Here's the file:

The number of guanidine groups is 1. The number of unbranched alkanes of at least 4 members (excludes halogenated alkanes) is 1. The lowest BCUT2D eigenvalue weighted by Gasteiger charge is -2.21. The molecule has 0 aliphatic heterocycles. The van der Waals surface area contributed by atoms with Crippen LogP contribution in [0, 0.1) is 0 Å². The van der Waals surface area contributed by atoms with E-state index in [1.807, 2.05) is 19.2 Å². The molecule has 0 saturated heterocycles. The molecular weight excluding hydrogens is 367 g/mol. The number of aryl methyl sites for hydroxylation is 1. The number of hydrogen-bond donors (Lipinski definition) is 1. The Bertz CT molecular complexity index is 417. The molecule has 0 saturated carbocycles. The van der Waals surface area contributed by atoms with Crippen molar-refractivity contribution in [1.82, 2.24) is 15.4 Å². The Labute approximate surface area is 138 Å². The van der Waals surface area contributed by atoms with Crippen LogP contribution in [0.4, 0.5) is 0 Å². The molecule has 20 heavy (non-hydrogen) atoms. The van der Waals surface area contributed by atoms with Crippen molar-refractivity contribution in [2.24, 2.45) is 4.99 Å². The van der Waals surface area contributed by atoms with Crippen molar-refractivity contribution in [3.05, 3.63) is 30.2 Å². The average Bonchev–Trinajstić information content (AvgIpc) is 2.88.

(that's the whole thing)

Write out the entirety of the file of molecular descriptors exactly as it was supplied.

The number of guanidine groups is 1. The number of unbranched alkanes of at least 4 members (excludes halogenated alkanes) is 1. The lowest BCUT2D eigenvalue weighted by Gasteiger charge is -2.21. The molecule has 0 aliphatic heterocycles. The van der Waals surface area contributed by atoms with Crippen LogP contribution in [0, 0.1) is 0 Å². The van der Waals surface area contributed by atoms with E-state index in [1.807, 2.05) is 19.2 Å². The molecule has 0 saturated heterocycles. The molecular weight excluding hydrogens is 367 g/mol. The number of aryl methyl sites for hydroxylation is 1. The number of hydrogen-bond donors (Lipinski definition) is 1. The Bertz CT molecular complexity index is 417. The molecule has 0 saturated carbocycles. The van der Waals surface area contributed by atoms with Crippen molar-refractivity contribution in [1.82, 2.24) is 15.4 Å². The Labute approximate surface area is 138 Å². The van der Waals surface area contributed by atoms with Crippen LogP contribution in [0.4, 0.5) is 0 Å². The molecule has 20 heavy (non-hydrogen) atoms. The van der Waals surface area contributed by atoms with Crippen molar-refractivity contribution in [2.24, 2.45) is 4.99 Å². The van der Waals surface area contributed by atoms with Crippen molar-refractivity contribution in [3.05, 3.63) is 30.2 Å². The average Bonchev–Trinajstić information content (AvgIpc) is 2.88.